I had no business competing at the New York Spring Open this past weekend. Coming off injuries sustained at PANS several weeks prior when my leg gave way as my opponent jumped closed guard, I had just started walking relatively normally again. Aside from physical therapy and a couple of limited training sessions the week of the competition, I had little to no preparation for the month leading up to tournament. Heading into the event, I was nervous about the condition of my leg, the rust in my game, and the appalling state of my cardio that was sure to reveal itself at some point.
I had every excuse in the world to back out, and frankly, I probably would have if my ticket wasn’t already booked and non-refundable. Either as a competitor or a spectator, I was going. I decided I would simply pack my gi and make a final decision about competing the day before the event. The truth of the matter is that I had already made the mental commitment. I was just leaving myself an out.
I squeezed in a training session with a friend of mine at Garden State Brazilian Jiu Jitsu on Thursday night. I was tired, but not completely gassed. More importantly, my leg held up to several rounds of live sparring. I knew that I could make it through the two matches I was slated for on Saturday. This was huge for my mindset, and I can’t thank the instructor, Chris Ulbricht, enough for the hospitality and training. He runs a great gym and is a gracious host to non-members, even giving me a roll to help me stay/get sharp. Look him up if you are in New Jersey.
I spent Friday being a tourist. I chose to compete in New York this year because I had not been to the city since I was about ten years old. It’s been on my travel list for a while now, so I jumped at the opportunity to go. I took the ferry into Manhattan from Staten Island, visited the 911 memorial, saw the city from the observation deck of the Empire State Building, walked the Highline (elevated pedestrian path), drank Irish coffee in the pub where O. Henry wrote The Gift of the Magi, rode the subway, saw the birthplace of Teddy Roosevelt … basically did every touristy thing that makes the locals chuckle.
I had to smile several times throughout the day as I recalled the advice my instructor, Gustavo Dantas, always dispenses prior to a competition. That is to stick to your routine and try not to make any radical departures from your diet, exercise protocol, etc. The thought first occurred to me when I was eating fish and chips after walking about five miles through the streets of NYC. I was playing with house money just being there to compete, so I made the conscious decision to place the overall experience before the result.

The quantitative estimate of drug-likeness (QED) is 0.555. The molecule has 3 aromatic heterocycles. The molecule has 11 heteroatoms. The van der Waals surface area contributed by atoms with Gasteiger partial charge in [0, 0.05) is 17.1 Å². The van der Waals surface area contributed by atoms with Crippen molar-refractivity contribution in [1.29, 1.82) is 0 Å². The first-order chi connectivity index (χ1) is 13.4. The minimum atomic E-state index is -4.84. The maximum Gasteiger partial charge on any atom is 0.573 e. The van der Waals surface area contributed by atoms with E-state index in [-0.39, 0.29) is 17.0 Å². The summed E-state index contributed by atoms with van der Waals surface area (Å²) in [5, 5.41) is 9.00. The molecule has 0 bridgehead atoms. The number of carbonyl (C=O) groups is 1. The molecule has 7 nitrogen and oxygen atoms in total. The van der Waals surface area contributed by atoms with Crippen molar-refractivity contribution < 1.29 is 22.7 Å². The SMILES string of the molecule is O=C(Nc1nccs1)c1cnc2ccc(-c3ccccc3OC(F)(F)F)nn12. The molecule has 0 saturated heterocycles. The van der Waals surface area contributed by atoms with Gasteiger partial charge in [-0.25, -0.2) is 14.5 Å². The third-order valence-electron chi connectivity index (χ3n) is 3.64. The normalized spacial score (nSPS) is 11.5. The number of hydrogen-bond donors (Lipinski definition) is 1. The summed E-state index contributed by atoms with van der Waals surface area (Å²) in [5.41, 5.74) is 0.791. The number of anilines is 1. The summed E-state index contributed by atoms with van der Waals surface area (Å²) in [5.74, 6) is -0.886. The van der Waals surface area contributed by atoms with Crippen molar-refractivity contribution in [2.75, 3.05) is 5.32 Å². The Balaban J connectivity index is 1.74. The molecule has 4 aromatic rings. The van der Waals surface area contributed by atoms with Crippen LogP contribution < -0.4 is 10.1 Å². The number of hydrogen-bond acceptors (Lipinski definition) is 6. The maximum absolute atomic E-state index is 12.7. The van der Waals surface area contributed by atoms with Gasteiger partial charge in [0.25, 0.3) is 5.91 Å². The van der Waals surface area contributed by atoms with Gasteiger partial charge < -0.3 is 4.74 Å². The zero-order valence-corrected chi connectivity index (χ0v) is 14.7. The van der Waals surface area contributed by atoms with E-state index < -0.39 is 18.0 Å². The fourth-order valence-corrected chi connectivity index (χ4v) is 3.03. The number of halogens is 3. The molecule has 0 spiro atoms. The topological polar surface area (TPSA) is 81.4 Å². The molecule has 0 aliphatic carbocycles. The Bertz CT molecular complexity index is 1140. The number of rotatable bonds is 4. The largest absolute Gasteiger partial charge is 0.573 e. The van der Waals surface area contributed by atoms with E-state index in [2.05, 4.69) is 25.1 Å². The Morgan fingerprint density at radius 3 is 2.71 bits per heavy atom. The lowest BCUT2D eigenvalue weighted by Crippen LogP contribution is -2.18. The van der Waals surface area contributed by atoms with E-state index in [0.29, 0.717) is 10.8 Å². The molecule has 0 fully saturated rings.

The competition, as it things turned out, could not have gone better. I managed to win my two matches and claim first place in my bracket. That was simply the icing on the cake. The victory was had just stepping onto the mat in the first place. I knew I wasn’t at my best and had not prepared the way I normally do. I challenged myself not to win, but to test my jiu jitsu in an uncomfortable setting where I was less than one hundred percent. We typically try to stack the deck in our favor by preparing as diligently as possible. It gives you confidence when you know you put in the work. In this case, I wanted to see what I was made of when things were tilted in the other direction.
Would I fold when things got hard, lean on the excuse that I would perform better under different circumstances?
Would I perform better with an absence of pressure, from myself as well as from others, with the built-in excuses?
There is always something to learn about yourself when you compete. Fears to face and overcome. While it may not have been the most prudent decision to compete from a medical standpoint, the potential positives outweighed the potential negatives for me. As it turned out, I came out no worse for the wear with a gold medal around my neck, lessons learned about myself, and a host of new experiences that I wouldn’t have otherwise gained.
Special thanks to OSS Physical Therapy for helping me get back on the mat in time for this event, to everyone at Garden State BJJ for the hospitality, to Andrew and Liz Lenza for being gracious hosts, and to my teammates, Sarah Black and Bobby Green for the support during my matches.
Lastly, thank you to my opponent in both matches, Lewis Gonzales. We can’t measure ourselves alone. Without strong and able opponents, there would be neither reason nor means to improve.
Congratulations to all who competed and see you at the next one.